Charter schools are public schools. Why doesn’t Wolf’s budget treat them that way? | Opinion

March 17, 2021 6:30 am
Teacher and students in a classroom.

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By The African American Charter School Coalition and Philadelphia Charters for Excellence

During his February budget address, Gov. Tom Wolf announced a significant increase to public school funding, which we were very excited to hear. However, during the same speech, and again during a press event he had with lawmakers earlier this month, Wolf also shared his proposal to cut funding to another sector of public school education: public charter schools.

In Philadelphia today, we have roughly 70,000 children who are enrolled in public charter schools, more than 85 percent of them are minorities or children of color. Sixteen percent of charter school students are children with disabilities. That’s more than 10,000 children.

Every year, public charter schools have to fight to remain open, to be treated fairly in a public school system that not only provides oversight but in many instances thinks they’re in competition with our school’s existence. In a perfect world, there would be no need for charter schools to exist.

But charters exist – and are vibrant and essential public schools which provide a free public option just as partnership, magnet, and specialty public schools do.

When Wolf announced proposed budget cuts for special education funding to public charter schools, he did not mention cuts to any other sector of public schools.

Why is that?

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Proposing funding cuts for one public school sector and not all sectors is not fair, nor equitable.  These are among our city’s most vulnerable students who rely on their charter school to provide essential educational and therapeutic services. Reducing funding for the schools who serve large numbers of minority students, students living in poverty, and children with disabilities is not just unfair and inequitable, it’s cruel.

When the governor made this proposal, we surely hope he didn’t fully understand the impact it would have on our schools, our children, and their families, especially those who have historically been disenfranchised.  The $99M budget cut that the governor is proposing would be a $53 million loss to schools here in Philadelphia – more than half of the proposed cuts would be coming from our schools.

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In addition, that would be an average 45 percent cut to public charter school’s special education budgets which are currently providing services for children who need them. What happens when we are required to provide the same special education support with less funding?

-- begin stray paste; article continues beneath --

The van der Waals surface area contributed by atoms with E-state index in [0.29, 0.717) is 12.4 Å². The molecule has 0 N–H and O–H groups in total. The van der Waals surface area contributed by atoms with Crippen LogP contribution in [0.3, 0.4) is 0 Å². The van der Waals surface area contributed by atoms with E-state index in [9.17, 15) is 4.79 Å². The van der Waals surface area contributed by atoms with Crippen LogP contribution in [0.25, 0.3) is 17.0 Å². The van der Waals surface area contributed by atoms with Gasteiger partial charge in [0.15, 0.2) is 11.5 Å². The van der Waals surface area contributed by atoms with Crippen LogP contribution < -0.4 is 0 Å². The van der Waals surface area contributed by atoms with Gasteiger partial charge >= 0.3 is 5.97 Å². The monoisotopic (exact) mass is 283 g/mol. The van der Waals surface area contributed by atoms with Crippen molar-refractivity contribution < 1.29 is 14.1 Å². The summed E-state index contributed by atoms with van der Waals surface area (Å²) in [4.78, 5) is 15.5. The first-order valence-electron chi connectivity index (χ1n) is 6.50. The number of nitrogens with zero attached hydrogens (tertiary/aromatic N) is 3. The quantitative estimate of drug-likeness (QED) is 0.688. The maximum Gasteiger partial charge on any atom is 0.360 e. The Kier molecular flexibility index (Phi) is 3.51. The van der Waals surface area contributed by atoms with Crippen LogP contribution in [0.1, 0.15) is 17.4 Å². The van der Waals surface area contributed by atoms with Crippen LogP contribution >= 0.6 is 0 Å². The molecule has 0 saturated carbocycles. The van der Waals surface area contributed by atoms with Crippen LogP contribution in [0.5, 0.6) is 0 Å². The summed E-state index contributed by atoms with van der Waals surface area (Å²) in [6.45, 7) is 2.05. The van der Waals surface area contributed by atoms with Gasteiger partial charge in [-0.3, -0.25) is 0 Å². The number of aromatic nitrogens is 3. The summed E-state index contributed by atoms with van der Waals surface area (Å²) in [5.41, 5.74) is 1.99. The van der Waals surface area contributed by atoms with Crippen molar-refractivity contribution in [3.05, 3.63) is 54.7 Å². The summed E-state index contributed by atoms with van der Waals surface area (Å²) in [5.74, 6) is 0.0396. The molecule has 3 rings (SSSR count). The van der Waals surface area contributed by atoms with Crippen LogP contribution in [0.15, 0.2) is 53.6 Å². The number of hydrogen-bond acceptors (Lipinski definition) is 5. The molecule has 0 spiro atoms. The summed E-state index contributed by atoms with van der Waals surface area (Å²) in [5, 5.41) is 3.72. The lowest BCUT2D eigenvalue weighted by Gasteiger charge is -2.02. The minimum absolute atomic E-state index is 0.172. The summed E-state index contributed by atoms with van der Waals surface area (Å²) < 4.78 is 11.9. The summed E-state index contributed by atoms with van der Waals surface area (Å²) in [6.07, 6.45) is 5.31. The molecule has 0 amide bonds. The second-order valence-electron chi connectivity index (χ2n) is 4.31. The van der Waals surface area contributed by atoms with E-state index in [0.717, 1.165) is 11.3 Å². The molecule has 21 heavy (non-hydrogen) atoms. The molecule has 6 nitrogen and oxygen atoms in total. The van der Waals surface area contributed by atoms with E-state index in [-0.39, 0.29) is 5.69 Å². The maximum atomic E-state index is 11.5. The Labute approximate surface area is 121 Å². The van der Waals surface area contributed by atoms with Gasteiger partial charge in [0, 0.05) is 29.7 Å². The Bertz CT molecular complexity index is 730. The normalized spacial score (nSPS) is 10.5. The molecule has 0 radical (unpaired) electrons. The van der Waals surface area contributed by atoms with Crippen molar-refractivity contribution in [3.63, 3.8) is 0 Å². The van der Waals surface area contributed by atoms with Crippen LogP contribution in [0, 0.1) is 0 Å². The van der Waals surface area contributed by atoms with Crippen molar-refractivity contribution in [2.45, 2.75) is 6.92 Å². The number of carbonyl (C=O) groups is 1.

That means, it can’t be done or not done as well. Then what happens? Public charter schools are held accountable by the School District’s Charter School Office (CSO) and Board of Education and it negatively impacts their scores when being evaluated. How is this a fair or equitable process? It’s not.

As if imposing a $53 million funding cut for special education is not enough, Wolf and his administration have continued to turn a blind eye to the lack of services and technical assistance provided to charter schools by the Philadelphia Intermediate Unit (IU).

Unlike other county where IUs provide technical support and special services at a reduced cost, Philadelphia only provides a modicum of support and no opportunity for charters in the city to purchase services.  Ironically, charter school students factor in the funding calculation for IU funding.

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If the governor wants to support all of Pennsylvania’s public-school students, he should examine how the Philadelphia Intermediate Unit functions, and he should ensure charter schools receive the support, services, and representation they are entitled to receive in order to provide appropriate supports for their students with disabilities.

Public charter school students are just as important, need just as many services, and should have the same access to resources as traditional public-school students, but too often that is not the case. Amazingly, as the governor proposes cuts to public charters serving disenfranchised students, he is also proposing state funding increases to some of the most affluent school districts in the state.

If Wolf follows this path, it will be painfully clear that the type of public school he funds is more important than the needs of our public charter school students here in Philadelphia.

The African American Charter School Coalition (AACSC) is made up of African American founded and led public charter school leaders and parents whose children attend these schools with the purpose of ending systemic racism and bias in public K-12 education by advocating for equity in education and by creating a non-biased system of charter oversight, renewal, and expansion for Black founded and led public charter schools. 

Philadelphia Charters for Excellence (PCE), is a non-partisan, 501c3 non-profit organization that since 2011, has worked to advocate, convene, inform and amplify the collective voice for Philadelphia’s brick-and-mortar public charter schools and the approximately 70,000 public school students they educate. PCE is dedicated to ensuring every Philadelphia public school student has the access and opportunity to attend a high-quality school of their choice, be it public charter or traditional district school. 

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